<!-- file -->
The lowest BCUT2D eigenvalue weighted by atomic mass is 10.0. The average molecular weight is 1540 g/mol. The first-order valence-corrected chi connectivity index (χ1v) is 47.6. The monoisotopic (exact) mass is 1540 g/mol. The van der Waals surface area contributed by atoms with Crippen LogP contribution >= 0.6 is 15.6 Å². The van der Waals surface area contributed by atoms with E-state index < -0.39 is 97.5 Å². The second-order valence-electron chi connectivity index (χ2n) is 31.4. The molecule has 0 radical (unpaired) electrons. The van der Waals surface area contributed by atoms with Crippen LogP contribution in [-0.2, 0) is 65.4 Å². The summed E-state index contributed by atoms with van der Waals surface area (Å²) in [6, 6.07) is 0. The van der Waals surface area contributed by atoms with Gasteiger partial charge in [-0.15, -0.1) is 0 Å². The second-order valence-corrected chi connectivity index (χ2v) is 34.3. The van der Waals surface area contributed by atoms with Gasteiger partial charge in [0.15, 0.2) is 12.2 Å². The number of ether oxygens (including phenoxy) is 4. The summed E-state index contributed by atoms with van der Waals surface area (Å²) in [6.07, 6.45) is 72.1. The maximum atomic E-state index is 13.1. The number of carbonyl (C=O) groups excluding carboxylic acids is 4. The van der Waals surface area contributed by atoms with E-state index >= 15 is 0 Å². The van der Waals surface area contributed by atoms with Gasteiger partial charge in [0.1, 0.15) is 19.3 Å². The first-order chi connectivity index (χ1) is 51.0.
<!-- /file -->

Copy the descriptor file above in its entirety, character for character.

The lowest BCUT2D eigenvalue weighted by atomic mass is 10.0. The average molecular weight is 1540 g/mol. The first-order valence-corrected chi connectivity index (χ1v) is 47.6. The monoisotopic (exact) mass is 1540 g/mol. The van der Waals surface area contributed by atoms with Crippen LogP contribution >= 0.6 is 15.6 Å². The van der Waals surface area contributed by atoms with E-state index < -0.39 is 97.5 Å². The second-order valence-electron chi connectivity index (χ2n) is 31.4. The molecule has 0 radical (unpaired) electrons. The van der Waals surface area contributed by atoms with Crippen LogP contribution in [-0.2, 0) is 65.4 Å². The summed E-state index contributed by atoms with van der Waals surface area (Å²) in [6, 6.07) is 0. The van der Waals surface area contributed by atoms with Gasteiger partial charge in [-0.15, -0.1) is 0 Å². The second-order valence-corrected chi connectivity index (χ2v) is 34.3. The van der Waals surface area contributed by atoms with Gasteiger partial charge in [0.15, 0.2) is 12.2 Å². The number of ether oxygens (including phenoxy) is 4. The summed E-state index contributed by atoms with van der Waals surface area (Å²) in [6.07, 6.45) is 72.1. The maximum atomic E-state index is 13.1. The number of carbonyl (C=O) groups excluding carboxylic acids is 4. The van der Waals surface area contributed by atoms with E-state index >= 15 is 0 Å². The van der Waals surface area contributed by atoms with Gasteiger partial charge in [0.1, 0.15) is 19.3 Å². The first-order chi connectivity index (χ1) is 51.0.